I had a major epiphany the other morning while reading Jan Pogue’s blog. Jan is the publisher behind Vineyard Stories, an independent press that publishes books about Martha’s Vineyard.
The epiphany-inducing blog (which you can read in its entirety here) began like this:
Yesterday, I had conversations (in no particular order, and all by 1 pm) about mosquitoes, goats, zucchini, gravel, lemonade, an artist’s new works, harpooned swordfish, carpet, tonsils, buying big rocks, selling books, organic farmers, the right bone for a dog, fishing, bell ringers, and shipping costs to Nebraska.
Now, if I had that many conversations in the course of a week, I’d suspect that my butterfly mind had kicked into dangerously high gear and probably needed a heavy-duty tranquillizer, but still those all sounded like sensible things to have conversations about, so I was taken aback by the next paragraph, which consisted of a single sentence:
What a small life I am living.
My life is not small. Why did Jan think hers was? This was what followed:
Last week when friends from Connecticut and Atlanta took me to dinner and we were having a fine conversation about some inane thing, one of them suddenly stopped and said, “I can go months without talking about things like this.”
You must be leading a piss-poor life, I thought, and that’s when I had my epiphany. It had to do with big lives and small lives, with the difference between year-round Vineyarders and summer people, and with a hybrid category that’s been gaining influence in the last dozen years or so, what I call the “year-round summer people.” The year-round summer people live here year-round, but they seem to think that real life takes place somewhere else. Big lives, small lives, thought I. Maybe the big-life people don’t recognize Vineyard lives as real lives. Maybe our lives are so small they don’t even see us.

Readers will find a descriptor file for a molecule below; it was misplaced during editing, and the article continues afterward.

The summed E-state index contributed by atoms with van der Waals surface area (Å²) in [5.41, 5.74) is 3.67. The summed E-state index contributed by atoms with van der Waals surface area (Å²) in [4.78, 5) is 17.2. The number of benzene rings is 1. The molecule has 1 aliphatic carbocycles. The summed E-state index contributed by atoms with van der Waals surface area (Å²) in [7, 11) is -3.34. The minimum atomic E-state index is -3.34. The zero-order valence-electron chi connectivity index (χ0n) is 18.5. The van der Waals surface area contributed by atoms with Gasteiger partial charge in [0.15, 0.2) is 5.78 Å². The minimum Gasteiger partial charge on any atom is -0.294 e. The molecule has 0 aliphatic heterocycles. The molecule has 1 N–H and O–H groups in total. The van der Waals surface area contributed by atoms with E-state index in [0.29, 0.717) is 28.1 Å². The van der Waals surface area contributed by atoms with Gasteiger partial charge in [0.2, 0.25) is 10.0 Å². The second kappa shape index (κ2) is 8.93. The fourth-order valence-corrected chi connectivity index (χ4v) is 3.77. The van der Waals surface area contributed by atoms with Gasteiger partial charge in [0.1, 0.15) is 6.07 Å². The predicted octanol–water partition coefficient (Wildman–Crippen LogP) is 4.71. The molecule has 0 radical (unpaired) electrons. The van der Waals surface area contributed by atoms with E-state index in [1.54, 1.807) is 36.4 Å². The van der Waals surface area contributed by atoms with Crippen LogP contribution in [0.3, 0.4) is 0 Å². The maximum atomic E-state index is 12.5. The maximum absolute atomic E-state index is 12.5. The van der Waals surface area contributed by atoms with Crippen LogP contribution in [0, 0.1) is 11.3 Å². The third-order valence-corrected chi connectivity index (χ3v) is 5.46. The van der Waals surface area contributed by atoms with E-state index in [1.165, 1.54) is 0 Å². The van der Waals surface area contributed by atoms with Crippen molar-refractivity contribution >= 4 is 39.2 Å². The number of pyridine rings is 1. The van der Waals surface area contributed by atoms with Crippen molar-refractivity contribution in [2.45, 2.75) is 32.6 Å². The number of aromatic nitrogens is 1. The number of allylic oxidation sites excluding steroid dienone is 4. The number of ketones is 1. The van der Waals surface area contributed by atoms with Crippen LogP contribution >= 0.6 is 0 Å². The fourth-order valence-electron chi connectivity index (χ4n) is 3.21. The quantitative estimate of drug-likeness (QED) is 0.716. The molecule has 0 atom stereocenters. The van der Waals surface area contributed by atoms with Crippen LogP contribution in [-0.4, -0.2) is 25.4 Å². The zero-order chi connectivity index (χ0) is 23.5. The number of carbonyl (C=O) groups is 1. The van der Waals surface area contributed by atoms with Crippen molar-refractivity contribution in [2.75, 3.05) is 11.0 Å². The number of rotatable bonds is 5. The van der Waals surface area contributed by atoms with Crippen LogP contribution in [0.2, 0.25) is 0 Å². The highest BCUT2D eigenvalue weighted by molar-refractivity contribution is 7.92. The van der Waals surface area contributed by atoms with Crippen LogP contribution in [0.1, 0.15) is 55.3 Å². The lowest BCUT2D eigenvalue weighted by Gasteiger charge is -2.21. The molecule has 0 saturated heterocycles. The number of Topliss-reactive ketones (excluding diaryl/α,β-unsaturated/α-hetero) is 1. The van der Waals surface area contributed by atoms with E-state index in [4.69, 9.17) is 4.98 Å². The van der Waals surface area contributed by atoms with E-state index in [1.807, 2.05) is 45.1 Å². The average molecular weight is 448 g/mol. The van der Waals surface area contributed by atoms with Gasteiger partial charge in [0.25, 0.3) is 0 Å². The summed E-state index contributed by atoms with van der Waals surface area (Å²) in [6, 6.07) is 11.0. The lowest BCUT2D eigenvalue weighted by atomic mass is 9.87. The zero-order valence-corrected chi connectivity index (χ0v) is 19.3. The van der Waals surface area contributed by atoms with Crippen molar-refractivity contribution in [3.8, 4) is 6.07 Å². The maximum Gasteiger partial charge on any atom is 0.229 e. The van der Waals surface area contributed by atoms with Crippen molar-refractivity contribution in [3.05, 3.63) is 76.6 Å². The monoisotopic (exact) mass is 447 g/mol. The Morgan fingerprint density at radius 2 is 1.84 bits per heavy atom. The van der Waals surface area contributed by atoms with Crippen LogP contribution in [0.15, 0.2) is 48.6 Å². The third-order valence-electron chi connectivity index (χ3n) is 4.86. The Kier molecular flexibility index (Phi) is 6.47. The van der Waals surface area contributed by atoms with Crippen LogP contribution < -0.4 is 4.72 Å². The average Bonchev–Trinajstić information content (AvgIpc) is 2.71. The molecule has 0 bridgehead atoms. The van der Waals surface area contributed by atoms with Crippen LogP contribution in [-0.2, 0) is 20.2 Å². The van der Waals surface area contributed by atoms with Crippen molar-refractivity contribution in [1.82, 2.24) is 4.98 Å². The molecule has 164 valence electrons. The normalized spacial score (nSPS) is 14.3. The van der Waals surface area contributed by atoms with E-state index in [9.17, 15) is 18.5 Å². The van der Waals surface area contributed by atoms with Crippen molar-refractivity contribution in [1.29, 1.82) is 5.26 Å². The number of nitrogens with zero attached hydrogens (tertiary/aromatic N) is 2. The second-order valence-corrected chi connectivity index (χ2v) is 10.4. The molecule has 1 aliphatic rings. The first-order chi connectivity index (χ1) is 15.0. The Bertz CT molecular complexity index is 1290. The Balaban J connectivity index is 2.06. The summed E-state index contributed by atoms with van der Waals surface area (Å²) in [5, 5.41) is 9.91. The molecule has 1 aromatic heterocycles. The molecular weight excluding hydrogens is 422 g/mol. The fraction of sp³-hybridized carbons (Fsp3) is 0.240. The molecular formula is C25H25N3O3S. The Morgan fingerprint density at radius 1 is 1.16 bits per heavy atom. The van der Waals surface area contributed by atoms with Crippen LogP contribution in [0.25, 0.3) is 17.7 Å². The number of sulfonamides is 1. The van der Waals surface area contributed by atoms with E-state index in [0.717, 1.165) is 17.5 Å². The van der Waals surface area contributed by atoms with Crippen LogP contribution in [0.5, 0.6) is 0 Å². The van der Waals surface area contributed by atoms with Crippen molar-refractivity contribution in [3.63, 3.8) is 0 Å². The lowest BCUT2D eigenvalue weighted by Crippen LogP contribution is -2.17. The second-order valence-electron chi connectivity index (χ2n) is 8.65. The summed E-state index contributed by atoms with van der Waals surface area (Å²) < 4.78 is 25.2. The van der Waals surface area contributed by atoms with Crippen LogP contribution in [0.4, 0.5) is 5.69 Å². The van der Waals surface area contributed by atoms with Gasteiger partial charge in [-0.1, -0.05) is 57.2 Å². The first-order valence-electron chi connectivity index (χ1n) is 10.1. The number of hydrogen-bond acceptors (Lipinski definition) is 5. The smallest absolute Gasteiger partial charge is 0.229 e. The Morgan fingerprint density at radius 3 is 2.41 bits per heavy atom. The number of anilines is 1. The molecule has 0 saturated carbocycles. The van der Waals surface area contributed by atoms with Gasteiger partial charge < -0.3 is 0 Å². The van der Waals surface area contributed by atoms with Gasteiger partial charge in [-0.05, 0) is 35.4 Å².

I moved here from Washington, D.C. The D.C. I lived in is not the one you see on the news. The federal government had no more impact on my daily life than it does on the lives of USians in, say, Florida, Nebraska, California, or Massachusetts — with one exception: lots of my friends were employed or had been employed by a federal agency or two or three, as clericals and administrative staff. The news reported by the Washington Post, the Washington Star (which died in 1981), and the Washington Times (founded in 1982 and widely referred to as “the Moonie newspaper”) had very little to do with the D.C. I lived in.
When I moved to Martha’s Vineyard, it had been several years since I’d been a daily newspaper reader. The neighborhoods where I lived and worked, the lesbian community, the women in print movement, women’s music, street hassles, the Metro, the sex wars that were blowing grassroots feminism apart: these were real life, big life, whether they ever appeared in the Washington Post or not (they didn’t).
I knew very little about Martha’s Vineyard when I got here, and much of what I thought I knew turned out to be not all that important, but I did know one thing: that Martha’s Vineyard was real life, big life, and that if I wanted to be part of it, I had better pay close attention to what the place had to say for itself.
In the years since, the small place where I live has taught me an astonishing amount about the wider world. Big-life generalizations, however, haven’t taught me much about Martha’s Vineyard. Poets and playwrights, fiction writers and essayists, seem to understand this, that by writing perceptively about the particular, one is writing about the whole world. Journalists, I think, tend not to get it.